Does a Wreath Mean Merry Christmas or Happy Holidays?

A Christmas wreath hangs on a gate of the White House December 4, 2013 in Washington, DC. ALEX WONG/ GETTY

A Boston woman is asking the city of Boston to include a menorah next to the wreaths at the Boston Public Library.

According to WHDH, Esther Weissman considers a wreath to be a symbol of Christmas.

“The wreaths are a seasonal display; they are secular symbols and do not represent any religion,’’ the Boston Public Library said in a statement to CBS Boston.

Weissman thinks otherwise.

“If this is a city of inclusion and diversity and fairness for everybody, then it seems like an easy thing to do,’’ Weissman told WHDH.

Mayor Marty Walsh took the library’s side.

This is not the first time holiday decorations have caused a fuss.

A 1984 court case, Lynch v. Donnelly debated whether or not a city in Rhode Island could include a crèche (which is a nativity scene) alongside a Christmas tree, Santa Claus house, and “seasons greeting’’ banner, and have the entire display considered secular under the Establishment Clause of the Constitution.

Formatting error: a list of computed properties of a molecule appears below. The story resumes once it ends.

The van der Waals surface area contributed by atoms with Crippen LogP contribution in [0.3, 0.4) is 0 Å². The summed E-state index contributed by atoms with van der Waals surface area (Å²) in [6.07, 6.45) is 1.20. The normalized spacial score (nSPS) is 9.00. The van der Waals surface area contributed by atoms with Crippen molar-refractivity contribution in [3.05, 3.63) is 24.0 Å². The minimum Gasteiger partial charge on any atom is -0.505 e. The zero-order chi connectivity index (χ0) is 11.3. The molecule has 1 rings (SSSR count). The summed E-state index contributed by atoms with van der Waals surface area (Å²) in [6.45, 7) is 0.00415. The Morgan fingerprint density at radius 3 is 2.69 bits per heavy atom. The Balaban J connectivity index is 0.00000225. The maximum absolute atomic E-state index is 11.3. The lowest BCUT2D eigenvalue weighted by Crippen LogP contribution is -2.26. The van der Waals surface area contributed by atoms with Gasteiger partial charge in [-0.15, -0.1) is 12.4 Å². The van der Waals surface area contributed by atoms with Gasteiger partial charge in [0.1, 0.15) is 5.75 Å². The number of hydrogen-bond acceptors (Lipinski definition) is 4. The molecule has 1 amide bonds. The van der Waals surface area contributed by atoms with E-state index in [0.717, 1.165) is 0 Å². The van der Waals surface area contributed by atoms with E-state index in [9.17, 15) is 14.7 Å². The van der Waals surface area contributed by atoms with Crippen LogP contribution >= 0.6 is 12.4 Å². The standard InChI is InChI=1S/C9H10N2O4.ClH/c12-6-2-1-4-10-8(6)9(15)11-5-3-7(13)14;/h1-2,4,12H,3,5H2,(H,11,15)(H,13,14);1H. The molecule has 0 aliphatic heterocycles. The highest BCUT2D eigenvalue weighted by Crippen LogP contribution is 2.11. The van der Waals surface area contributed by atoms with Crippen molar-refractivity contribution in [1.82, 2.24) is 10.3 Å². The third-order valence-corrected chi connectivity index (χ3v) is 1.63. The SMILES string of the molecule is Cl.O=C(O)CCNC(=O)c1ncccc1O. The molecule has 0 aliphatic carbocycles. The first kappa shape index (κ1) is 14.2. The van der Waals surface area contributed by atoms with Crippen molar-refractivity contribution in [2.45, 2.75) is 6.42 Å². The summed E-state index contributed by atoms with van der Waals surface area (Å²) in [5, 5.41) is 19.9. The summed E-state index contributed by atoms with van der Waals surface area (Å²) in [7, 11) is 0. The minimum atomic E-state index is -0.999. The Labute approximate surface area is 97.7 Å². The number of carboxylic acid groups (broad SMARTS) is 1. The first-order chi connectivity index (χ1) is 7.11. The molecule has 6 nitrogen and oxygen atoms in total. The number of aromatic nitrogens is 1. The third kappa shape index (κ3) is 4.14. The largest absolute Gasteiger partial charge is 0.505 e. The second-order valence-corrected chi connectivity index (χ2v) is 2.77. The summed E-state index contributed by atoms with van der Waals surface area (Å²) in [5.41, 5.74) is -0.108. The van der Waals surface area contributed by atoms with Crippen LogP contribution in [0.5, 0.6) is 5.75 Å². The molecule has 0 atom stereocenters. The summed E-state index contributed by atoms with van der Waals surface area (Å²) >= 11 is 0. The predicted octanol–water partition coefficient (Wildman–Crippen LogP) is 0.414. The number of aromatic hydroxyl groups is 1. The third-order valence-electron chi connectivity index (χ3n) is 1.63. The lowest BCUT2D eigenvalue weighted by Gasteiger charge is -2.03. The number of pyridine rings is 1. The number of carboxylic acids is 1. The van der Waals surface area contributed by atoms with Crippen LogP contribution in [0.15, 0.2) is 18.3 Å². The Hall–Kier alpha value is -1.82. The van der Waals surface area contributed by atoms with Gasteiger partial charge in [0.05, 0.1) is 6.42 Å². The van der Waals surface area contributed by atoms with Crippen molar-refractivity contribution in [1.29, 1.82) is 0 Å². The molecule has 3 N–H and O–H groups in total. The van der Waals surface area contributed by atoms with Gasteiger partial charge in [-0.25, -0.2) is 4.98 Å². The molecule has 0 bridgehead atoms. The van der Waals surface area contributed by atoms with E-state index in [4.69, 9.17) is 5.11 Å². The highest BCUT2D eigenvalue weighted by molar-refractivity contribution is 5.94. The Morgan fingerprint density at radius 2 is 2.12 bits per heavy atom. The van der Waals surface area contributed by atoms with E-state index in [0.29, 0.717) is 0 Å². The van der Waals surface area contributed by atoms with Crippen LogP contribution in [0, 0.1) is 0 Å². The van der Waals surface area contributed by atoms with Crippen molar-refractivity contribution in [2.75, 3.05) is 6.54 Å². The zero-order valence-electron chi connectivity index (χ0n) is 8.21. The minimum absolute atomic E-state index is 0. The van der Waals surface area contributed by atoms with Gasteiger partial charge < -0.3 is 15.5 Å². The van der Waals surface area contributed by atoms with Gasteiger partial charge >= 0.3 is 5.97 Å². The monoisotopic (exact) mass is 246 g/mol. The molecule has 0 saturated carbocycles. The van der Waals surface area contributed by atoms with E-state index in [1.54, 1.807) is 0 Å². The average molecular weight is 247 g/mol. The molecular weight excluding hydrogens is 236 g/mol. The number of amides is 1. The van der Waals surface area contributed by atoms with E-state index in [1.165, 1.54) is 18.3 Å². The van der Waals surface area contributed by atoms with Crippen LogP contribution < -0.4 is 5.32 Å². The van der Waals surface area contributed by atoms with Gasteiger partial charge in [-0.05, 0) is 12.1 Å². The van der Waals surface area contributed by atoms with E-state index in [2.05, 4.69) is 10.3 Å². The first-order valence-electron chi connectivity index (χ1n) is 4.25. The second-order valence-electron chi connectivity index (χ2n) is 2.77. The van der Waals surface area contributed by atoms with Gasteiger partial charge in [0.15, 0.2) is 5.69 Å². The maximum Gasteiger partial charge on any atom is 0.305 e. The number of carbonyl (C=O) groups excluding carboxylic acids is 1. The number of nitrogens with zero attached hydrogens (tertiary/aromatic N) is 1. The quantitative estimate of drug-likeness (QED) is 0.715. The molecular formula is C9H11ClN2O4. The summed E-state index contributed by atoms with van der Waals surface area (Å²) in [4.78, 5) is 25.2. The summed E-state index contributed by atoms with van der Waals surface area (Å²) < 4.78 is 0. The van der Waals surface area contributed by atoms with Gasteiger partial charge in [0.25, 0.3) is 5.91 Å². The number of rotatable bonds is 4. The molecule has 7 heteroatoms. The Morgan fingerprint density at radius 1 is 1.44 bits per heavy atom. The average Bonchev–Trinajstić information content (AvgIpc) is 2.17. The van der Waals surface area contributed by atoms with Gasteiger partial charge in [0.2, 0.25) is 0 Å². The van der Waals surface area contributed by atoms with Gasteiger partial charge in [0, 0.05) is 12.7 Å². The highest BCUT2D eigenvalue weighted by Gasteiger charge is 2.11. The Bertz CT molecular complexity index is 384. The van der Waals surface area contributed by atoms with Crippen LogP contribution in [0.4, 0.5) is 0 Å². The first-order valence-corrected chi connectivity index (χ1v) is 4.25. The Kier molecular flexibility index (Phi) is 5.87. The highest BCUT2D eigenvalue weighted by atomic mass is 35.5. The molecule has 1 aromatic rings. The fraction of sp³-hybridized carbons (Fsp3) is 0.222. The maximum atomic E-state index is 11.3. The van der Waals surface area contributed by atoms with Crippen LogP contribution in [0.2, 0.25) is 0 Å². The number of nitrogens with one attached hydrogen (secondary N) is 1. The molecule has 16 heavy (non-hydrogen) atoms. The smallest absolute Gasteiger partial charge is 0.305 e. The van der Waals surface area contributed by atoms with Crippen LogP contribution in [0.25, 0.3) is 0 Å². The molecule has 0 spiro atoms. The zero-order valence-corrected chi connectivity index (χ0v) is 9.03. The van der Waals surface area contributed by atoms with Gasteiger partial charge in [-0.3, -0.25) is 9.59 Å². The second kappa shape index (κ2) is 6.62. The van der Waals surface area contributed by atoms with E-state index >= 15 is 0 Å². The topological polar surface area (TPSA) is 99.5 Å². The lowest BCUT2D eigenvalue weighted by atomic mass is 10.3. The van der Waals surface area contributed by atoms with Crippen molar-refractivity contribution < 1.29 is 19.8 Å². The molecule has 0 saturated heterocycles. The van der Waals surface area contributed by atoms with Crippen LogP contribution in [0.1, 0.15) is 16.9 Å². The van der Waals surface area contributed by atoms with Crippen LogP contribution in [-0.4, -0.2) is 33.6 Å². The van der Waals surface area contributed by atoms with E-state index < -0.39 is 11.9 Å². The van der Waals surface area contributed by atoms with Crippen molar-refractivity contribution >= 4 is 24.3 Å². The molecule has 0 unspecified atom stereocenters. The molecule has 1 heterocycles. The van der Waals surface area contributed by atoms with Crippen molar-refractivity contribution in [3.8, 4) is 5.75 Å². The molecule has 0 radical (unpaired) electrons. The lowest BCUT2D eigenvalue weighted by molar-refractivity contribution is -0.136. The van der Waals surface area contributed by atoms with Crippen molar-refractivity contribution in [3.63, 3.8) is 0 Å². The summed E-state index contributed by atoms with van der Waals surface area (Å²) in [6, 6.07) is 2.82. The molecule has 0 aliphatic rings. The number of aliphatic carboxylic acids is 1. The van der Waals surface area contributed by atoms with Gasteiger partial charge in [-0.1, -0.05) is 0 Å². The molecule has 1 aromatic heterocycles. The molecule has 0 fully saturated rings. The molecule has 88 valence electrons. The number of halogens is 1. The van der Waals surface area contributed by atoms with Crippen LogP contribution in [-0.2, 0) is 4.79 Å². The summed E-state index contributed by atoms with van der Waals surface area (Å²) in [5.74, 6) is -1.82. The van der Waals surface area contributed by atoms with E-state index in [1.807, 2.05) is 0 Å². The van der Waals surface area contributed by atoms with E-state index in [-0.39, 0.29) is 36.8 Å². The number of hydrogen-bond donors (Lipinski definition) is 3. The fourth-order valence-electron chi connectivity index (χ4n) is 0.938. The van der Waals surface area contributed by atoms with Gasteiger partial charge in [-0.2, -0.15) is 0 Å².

The court ruled that this was in fact not a violation of the Establishment Clause, as the display wasn’t advocating for a particular religion, but was a mere part of the holiday season.

According to The Boston Herald, Jeffrey B. Rudman, chairman of the trustees of the Boston Public Library said in a letter to Weissman back in September, “We do not propose to make any changes to our holiday arrangements,’’ citing the 1984 case.

Here is a little background on the wreath, according to a 1988 New York Times article, “Wreaths Carry Many Meanings And Messages Into Christmas:’’

“Ancient pagan people, endowing trees with spirit, sheltered the branches of life-preserving evergreens through the frozen winter. Early Romans gave gifts of green branches at New Year’s, bestowing the wish for health and vigor upon friends and family. Eventually, the branches were shaped into wreaths, symbols of joy and victory in classical times.’’

The Times goes on to say that this once Pagan symbol transformed into “a Christian symbol for Christ’s suffering and ultimate triumph over death.’’


What do you think? Is this a holiday symbol? Or a symbol of religious celebration?

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